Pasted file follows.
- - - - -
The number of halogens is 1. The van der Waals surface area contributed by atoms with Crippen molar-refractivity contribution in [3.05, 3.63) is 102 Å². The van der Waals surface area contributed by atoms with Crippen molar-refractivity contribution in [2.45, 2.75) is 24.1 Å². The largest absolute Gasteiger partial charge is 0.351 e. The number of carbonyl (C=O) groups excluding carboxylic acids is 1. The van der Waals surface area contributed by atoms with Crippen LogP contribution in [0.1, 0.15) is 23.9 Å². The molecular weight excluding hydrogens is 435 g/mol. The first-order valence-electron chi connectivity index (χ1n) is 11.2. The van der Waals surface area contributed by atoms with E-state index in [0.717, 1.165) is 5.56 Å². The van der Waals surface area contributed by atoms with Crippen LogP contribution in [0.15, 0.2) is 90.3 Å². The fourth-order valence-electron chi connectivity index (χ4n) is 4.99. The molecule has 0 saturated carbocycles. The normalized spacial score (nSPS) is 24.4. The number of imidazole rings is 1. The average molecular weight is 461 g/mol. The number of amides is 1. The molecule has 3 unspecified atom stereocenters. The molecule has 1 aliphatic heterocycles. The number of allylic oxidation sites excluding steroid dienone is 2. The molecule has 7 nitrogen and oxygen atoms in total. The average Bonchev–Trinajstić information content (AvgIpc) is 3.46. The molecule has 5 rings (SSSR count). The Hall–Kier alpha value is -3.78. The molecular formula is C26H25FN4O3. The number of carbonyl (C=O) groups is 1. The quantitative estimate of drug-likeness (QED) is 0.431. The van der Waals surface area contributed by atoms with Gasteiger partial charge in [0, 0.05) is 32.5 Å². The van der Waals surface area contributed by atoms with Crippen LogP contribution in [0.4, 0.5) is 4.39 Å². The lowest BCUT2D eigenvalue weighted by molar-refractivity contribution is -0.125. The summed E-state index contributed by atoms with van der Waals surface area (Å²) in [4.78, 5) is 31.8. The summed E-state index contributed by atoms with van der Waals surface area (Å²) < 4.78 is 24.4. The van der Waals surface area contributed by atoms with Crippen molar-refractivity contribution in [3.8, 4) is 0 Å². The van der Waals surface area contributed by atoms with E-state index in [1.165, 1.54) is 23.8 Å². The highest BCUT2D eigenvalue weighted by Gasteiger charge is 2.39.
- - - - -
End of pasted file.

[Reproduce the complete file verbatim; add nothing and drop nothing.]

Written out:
The number of halogens is 1. The van der Waals surface area contributed by atoms with Crippen molar-refractivity contribution in [3.05, 3.63) is 102 Å². The van der Waals surface area contributed by atoms with Crippen molar-refractivity contribution in [2.45, 2.75) is 24.1 Å². The largest absolute Gasteiger partial charge is 0.351 e. The number of carbonyl (C=O) groups excluding carboxylic acids is 1. The van der Waals surface area contributed by atoms with Crippen LogP contribution in [0.1, 0.15) is 23.9 Å². The molecular weight excluding hydrogens is 435 g/mol. The first-order valence-electron chi connectivity index (χ1n) is 11.2. The van der Waals surface area contributed by atoms with E-state index in [0.717, 1.165) is 5.56 Å². The van der Waals surface area contributed by atoms with Crippen LogP contribution in [0.15, 0.2) is 90.3 Å². The fourth-order valence-electron chi connectivity index (χ4n) is 4.99. The molecule has 0 saturated carbocycles. The normalized spacial score (nSPS) is 24.4. The number of imidazole rings is 1. The average molecular weight is 461 g/mol. The number of amides is 1. The molecule has 3 unspecified atom stereocenters. The molecule has 1 aliphatic heterocycles. The number of allylic oxidation sites excluding steroid dienone is 2. The molecule has 7 nitrogen and oxygen atoms in total. The average Bonchev–Trinajstić information content (AvgIpc) is 3.46. The molecule has 5 rings (SSSR count). The Hall–Kier alpha value is -3.78. The molecular formula is C26H25FN4O3. The number of carbonyl (C=O) groups is 1. The quantitative estimate of drug-likeness (QED) is 0.431. The van der Waals surface area contributed by atoms with Gasteiger partial charge in [0, 0.05) is 32.5 Å². The van der Waals surface area contributed by atoms with Crippen LogP contribution in [0.4, 0.5) is 4.39 Å². The lowest BCUT2D eigenvalue weighted by molar-refractivity contribution is -0.125. The summed E-state index contributed by atoms with van der Waals surface area (Å²) in [4.78, 5) is 31.8. The summed E-state index contributed by atoms with van der Waals surface area (Å²) < 4.78 is 24.4. The van der Waals surface area contributed by atoms with Crippen molar-refractivity contribution in [3.8, 4) is 0 Å². The van der Waals surface area contributed by atoms with E-state index in [1.165, 1.54) is 23.8 Å². The highest BCUT2D eigenvalue weighted by Gasteiger charge is 2.39.